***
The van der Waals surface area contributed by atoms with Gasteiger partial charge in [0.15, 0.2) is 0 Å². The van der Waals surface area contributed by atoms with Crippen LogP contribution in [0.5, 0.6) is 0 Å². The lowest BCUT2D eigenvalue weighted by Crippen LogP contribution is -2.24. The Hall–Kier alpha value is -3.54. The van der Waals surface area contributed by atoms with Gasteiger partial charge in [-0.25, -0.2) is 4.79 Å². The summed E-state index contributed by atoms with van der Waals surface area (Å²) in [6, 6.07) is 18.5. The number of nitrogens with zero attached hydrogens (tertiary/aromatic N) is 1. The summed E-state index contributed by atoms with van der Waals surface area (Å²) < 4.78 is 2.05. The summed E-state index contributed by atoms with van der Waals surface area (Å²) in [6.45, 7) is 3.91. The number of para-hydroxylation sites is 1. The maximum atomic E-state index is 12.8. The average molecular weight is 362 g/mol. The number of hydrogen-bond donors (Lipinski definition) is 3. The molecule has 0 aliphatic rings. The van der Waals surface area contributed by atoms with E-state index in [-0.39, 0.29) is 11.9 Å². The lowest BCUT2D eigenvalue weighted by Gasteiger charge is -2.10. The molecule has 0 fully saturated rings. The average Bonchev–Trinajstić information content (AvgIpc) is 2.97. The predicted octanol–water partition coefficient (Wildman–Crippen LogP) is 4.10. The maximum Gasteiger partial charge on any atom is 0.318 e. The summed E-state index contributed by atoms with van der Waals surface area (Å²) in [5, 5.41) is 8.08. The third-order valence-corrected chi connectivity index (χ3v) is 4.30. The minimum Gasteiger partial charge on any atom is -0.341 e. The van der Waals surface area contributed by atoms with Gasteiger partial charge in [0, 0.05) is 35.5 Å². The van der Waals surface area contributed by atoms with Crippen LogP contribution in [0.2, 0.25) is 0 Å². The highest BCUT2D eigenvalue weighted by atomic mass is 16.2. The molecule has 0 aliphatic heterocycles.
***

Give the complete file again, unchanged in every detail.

The van der Waals surface area contributed by atoms with Gasteiger partial charge in [0.15, 0.2) is 0 Å². The van der Waals surface area contributed by atoms with Crippen LogP contribution in [0.5, 0.6) is 0 Å². The lowest BCUT2D eigenvalue weighted by Crippen LogP contribution is -2.24. The Hall–Kier alpha value is -3.54. The van der Waals surface area contributed by atoms with Gasteiger partial charge in [-0.25, -0.2) is 4.79 Å². The summed E-state index contributed by atoms with van der Waals surface area (Å²) in [6, 6.07) is 18.5. The number of nitrogens with zero attached hydrogens (tertiary/aromatic N) is 1. The summed E-state index contributed by atoms with van der Waals surface area (Å²) < 4.78 is 2.05. The summed E-state index contributed by atoms with van der Waals surface area (Å²) in [6.45, 7) is 3.91. The number of para-hydroxylation sites is 1. The maximum atomic E-state index is 12.8. The average molecular weight is 362 g/mol. The number of hydrogen-bond donors (Lipinski definition) is 3. The molecule has 0 aliphatic rings. The van der Waals surface area contributed by atoms with E-state index in [-0.39, 0.29) is 11.9 Å². The lowest BCUT2D eigenvalue weighted by Gasteiger charge is -2.10. The molecule has 0 fully saturated rings. The average Bonchev–Trinajstić information content (AvgIpc) is 2.97. The predicted octanol–water partition coefficient (Wildman–Crippen LogP) is 4.10. The maximum Gasteiger partial charge on any atom is 0.318 e. The summed E-state index contributed by atoms with van der Waals surface area (Å²) in [5, 5.41) is 8.08. The third-order valence-corrected chi connectivity index (χ3v) is 4.30. The minimum Gasteiger partial charge on any atom is -0.341 e. The van der Waals surface area contributed by atoms with Gasteiger partial charge in [0, 0.05) is 35.5 Å². The van der Waals surface area contributed by atoms with Crippen LogP contribution in [0.2, 0.25) is 0 Å². The highest BCUT2D eigenvalue weighted by atomic mass is 16.2. The molecule has 0 aliphatic heterocycles.